How To Be In Control, Naturally

A few days ago, I discussed the prevalence of stress in our lives. It’s become so chronic that we get used to it as a sort of baseline.

We can even become addicted to stress as a way of being.

Once you become aware of how you act in your world, and react to the stress that is a natural part of it….you can then do something about it.

Probably the simplest (and often overlooked) way to put the kibosh on stress-oriented behavior is to focus on your breathing.

A great way to learn how to breathe naturally and completely is through the Secret Power of Dynamic Energy Exercise Course, Volume I: Invigorate & Rejuvenate.

In the course, I teach you the Complete Breath. And I also teach you seven exercises, combining breathing with specific movements, that open, free and relax you.

The most important thing is to simply become conscious of your breathing.

Here’s a great example from my own life that you may share.

Our son, Miguel, who is 7, is a great kid and a good student. But, like many kids, he is sometimes anxious about school and therefore resists getting ready. He’ll use all the stalling tactics, like not getting dressed, refusing to eat breakfast, etc., etc.

When I’m in reactive mode, rather than thinking mode, I respond to his escalations in resistance with escalations of my own. This typically results in yelling and screaming and tears. We make it to school on time, but it’s not a very pleasant way for us to start the morning.

On the other hand, when I catch myself, I resist being reactive to Miguel’s tactics. Instead of rushing about and worrying whether we will be ready or not when it’s time to leave, I take a moment to observe my breathing. Invariably, when I’ve been in reactive mode, my breathing is tight and I feel tense.

Chances are, you’ve experienced a similar reaction when in a situation of stress, like trying to get the kids ready and off to school. Your breathing is “tight” and very shallow. You probably have tension in your jaw and forehead areas, as well as in your shoulders and back.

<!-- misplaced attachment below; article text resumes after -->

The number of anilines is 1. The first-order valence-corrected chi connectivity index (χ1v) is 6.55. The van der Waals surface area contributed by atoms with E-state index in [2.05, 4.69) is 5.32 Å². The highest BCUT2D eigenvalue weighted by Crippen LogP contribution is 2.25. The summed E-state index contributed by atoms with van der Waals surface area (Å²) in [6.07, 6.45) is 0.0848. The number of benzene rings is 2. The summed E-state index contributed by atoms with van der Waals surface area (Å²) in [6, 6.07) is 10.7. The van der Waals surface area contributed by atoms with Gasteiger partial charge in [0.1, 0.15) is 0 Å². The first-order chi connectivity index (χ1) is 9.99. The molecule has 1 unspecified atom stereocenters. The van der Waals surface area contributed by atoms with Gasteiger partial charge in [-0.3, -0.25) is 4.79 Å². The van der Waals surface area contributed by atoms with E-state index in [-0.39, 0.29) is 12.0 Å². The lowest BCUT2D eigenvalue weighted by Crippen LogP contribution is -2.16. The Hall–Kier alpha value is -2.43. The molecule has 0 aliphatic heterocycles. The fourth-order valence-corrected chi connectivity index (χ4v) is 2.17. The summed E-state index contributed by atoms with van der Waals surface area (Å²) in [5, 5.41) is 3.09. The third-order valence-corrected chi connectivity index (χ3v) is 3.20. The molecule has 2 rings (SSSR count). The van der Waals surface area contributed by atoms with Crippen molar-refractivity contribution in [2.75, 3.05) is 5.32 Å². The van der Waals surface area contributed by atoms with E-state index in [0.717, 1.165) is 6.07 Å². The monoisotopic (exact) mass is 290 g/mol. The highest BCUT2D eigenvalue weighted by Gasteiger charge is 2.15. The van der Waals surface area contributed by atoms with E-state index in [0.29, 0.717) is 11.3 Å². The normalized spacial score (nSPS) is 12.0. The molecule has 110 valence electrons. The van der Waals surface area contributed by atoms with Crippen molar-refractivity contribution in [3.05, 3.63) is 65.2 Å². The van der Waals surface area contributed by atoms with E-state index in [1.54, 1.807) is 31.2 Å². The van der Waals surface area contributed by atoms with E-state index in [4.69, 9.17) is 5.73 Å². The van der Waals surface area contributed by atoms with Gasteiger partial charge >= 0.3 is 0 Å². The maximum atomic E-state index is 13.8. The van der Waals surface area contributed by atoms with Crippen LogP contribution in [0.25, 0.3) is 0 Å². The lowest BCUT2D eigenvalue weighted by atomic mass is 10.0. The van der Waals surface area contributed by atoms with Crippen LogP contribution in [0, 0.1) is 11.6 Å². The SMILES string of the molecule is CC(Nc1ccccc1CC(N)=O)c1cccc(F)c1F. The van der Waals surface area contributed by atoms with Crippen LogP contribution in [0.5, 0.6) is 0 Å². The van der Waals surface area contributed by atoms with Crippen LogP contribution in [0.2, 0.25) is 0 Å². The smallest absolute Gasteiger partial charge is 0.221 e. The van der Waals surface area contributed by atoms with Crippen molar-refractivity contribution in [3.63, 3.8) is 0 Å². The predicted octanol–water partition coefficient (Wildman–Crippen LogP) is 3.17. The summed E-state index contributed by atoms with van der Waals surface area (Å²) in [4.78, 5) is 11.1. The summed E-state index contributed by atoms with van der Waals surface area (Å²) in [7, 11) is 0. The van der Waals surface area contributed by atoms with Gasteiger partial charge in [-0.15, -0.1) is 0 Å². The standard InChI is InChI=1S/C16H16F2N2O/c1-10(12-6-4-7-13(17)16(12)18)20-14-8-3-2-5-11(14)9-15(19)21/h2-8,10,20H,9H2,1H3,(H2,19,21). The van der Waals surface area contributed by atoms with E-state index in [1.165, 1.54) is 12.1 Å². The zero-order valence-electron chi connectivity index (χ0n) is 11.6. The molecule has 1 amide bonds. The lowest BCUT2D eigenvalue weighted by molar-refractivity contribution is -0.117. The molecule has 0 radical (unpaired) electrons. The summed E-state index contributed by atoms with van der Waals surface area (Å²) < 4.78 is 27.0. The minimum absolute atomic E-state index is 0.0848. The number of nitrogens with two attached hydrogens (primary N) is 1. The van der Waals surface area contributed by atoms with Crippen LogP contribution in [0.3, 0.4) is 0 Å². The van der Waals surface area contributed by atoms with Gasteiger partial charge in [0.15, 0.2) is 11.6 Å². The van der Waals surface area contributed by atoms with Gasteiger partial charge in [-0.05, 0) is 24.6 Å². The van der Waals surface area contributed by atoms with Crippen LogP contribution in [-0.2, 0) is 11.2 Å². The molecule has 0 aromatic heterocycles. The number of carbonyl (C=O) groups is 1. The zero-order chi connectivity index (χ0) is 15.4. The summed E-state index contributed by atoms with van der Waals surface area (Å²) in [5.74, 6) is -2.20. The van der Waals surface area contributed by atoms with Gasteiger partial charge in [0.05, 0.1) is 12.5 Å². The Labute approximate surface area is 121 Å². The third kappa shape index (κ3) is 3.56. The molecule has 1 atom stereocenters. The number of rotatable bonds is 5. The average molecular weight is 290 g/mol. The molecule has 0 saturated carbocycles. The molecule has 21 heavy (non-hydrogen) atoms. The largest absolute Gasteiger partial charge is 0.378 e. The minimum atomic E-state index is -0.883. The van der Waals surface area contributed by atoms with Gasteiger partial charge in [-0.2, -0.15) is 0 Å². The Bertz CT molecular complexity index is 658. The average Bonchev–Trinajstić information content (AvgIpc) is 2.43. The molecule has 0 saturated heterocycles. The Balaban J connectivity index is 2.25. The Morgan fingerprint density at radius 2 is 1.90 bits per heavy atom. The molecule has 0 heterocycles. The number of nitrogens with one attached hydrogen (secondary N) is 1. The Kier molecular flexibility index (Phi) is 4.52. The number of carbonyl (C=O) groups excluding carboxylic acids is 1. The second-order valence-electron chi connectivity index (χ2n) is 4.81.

This is a typical physical response to stressful conditions. I’m not sure why it developed in us this way, because it certainly doesn’t seem to help us cope better with the situation.

At any rate, by the simple act of observing your breathing, you will automatically and naturally release some of that tightness. Take advantage of this. Take in 4 to 5 deep breaths.

Don’t force it. Just allow yourself to slowly and smoothly inhale.

If you find you are forcing the inhale, switch your focus to the exhale.

Blow out all the air – without straining – then relax and see how fully you inhale. “The exhale takes care of the inhale”, if you do it properly.

So, next time you are stressed out, or about to enter into a demanding or stressful situation… take a moment or two to become conscious of your breathing.

Give yourself the gift of a minute or two to just sit (or stand) and breathe smoothly, calmly and deeply.

You’ll find yourself naturally relaxing, yet feeling energized at the same time. The perfect state for performing well and dealing with the challenges life throws at us.

You Can Do It!

 

 

“Best Breathing Exercises: Transform Body Mind and Spirit with Dynamic Energy Exercise!”

www.BestBreathingExercises.com

Copyright, Karen Van Ness, 2012

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